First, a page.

Growth and Infrastructure Bill

Memorandum submitted by Home Builders Federation (GIB 69)

Introduction

The HBF is the voice of the homebuilding industry in England and Wales. Our members deliver around 80% of new homes built each year. We represent member interests on a national and regional level to create the best possible climate in which they can deliver the homes this country needs. HBF members range from household multinational names to smaller local businesses, and include RSLs,  suppliers and companies who provide professional services to the home building industry.

HBF has some of the country's foremost experts on housing and planning policy and is a regular consultee on new legislation.

The Growth and Infrastructure Bill

The major long-term constraint on house-building over the last two decades has been the lack of land with viable and deliverable planning permission.

While the general economic climate and current restrictions on credit have been a major factor in the housing market since late 2007, there can be no doubt that our historic undersupply of homes – over some 20 years at least - is a result of a planning system that has not been applied positively and properly for some time – this was the conclusion of the Barker Review of housing supply back in 2004.

A survey by the Killian Pretty Review in 2008 found that only 3 out of 64 planning applications went ahead without difficulties, while over half encountered "substantial problems". According to the National Audit Office, planning laws create the highest regulatory costs of any type of regulation.

To solve the nation’s housing crisis it is vital that legislation produces a streamlined pro-growth planning system so that more land suitable and viable for development is brought forward through the development plan process and that local authorities across the country grant planning permission for more homes.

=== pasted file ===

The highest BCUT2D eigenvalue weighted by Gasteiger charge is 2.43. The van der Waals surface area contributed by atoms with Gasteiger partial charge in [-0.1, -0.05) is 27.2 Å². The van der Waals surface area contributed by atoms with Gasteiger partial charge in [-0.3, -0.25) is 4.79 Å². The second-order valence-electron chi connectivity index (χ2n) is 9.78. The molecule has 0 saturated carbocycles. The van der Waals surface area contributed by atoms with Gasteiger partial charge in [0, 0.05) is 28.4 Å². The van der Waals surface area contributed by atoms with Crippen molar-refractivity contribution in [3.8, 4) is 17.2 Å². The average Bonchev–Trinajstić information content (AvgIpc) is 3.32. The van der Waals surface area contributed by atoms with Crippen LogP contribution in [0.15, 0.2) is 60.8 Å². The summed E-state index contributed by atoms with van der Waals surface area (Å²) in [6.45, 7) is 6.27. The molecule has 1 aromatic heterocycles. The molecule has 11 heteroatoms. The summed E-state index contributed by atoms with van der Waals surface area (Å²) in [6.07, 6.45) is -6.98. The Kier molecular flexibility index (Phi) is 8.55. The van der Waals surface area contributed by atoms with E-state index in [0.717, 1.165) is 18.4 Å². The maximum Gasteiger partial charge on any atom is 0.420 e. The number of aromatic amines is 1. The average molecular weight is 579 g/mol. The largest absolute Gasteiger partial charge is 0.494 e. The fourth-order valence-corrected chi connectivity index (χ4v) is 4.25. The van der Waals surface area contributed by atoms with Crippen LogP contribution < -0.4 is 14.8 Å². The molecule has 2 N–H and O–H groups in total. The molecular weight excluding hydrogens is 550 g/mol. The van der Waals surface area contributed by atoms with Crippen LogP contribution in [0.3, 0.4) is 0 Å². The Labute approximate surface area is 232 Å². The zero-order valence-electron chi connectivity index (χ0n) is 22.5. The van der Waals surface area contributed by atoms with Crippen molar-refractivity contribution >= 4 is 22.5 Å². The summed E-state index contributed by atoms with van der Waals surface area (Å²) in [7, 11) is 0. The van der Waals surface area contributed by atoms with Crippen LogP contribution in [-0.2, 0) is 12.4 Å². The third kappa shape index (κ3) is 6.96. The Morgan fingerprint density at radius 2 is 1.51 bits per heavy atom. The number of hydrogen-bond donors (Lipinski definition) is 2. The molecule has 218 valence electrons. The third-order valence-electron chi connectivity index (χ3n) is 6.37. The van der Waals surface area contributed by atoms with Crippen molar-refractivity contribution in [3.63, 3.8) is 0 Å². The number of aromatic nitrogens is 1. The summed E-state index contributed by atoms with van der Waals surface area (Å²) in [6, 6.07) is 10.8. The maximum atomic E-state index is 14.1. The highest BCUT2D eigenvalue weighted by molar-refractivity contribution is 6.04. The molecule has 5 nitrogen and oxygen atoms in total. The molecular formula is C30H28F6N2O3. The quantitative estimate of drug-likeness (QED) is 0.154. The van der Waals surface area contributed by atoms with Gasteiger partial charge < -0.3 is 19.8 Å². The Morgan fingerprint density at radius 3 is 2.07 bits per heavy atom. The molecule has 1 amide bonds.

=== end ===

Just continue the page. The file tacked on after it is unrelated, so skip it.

While we have not advocated further change to planning policy following the adoption of the final version of the National Planning Policy Framework in March, there is a need for further improvements to the planning process. The Home Builders Federation therefore welcomes the Growth and Infrastructure Bill as a positive step in improving the operation of the planning system in delivering the NPPF and believes that the legislation proposed can successfully complement localism and the National Planning Policy Framework.

Our views on particular Clauses of the Growth and Infrastructure Bill are as follows:

Clause 1

The HBF is supportive of the provisions laid out in Clause 1.

While we work hard with local authorities across the country and appreciate the pressures on resources they are experiencing, we welcome the option of, in extremis, enabling home builders to apply to the Secretary of State where a local authority has a record of very poor performance.

We support the concept of localism and the localist principles behind the National Planning Policy Framework. An integral part of localism however, must be that where local authorities have been given more power they also have more responsibility to use these powers to meet the objectives of the planning system and the NPPF.

It seems likely that this part of the legislation will only affect a small number of local authorities directly, but its importance is that it will act as a powerful incentive for others to plan positively for sustainable development in their area.

Local authorities will want to be in a position where they still have control over decisions that affect their electorate rather than having to explain why local decisions are being taken by the planning inspectorate. With knowledge that a developer may have another route to pursue where they fail to take these decisions, a local authority is more likely to come to progress planning applications in a positive way so that developments that would otherwise be stalled through no fault of their own can be brought forward.

Clause 2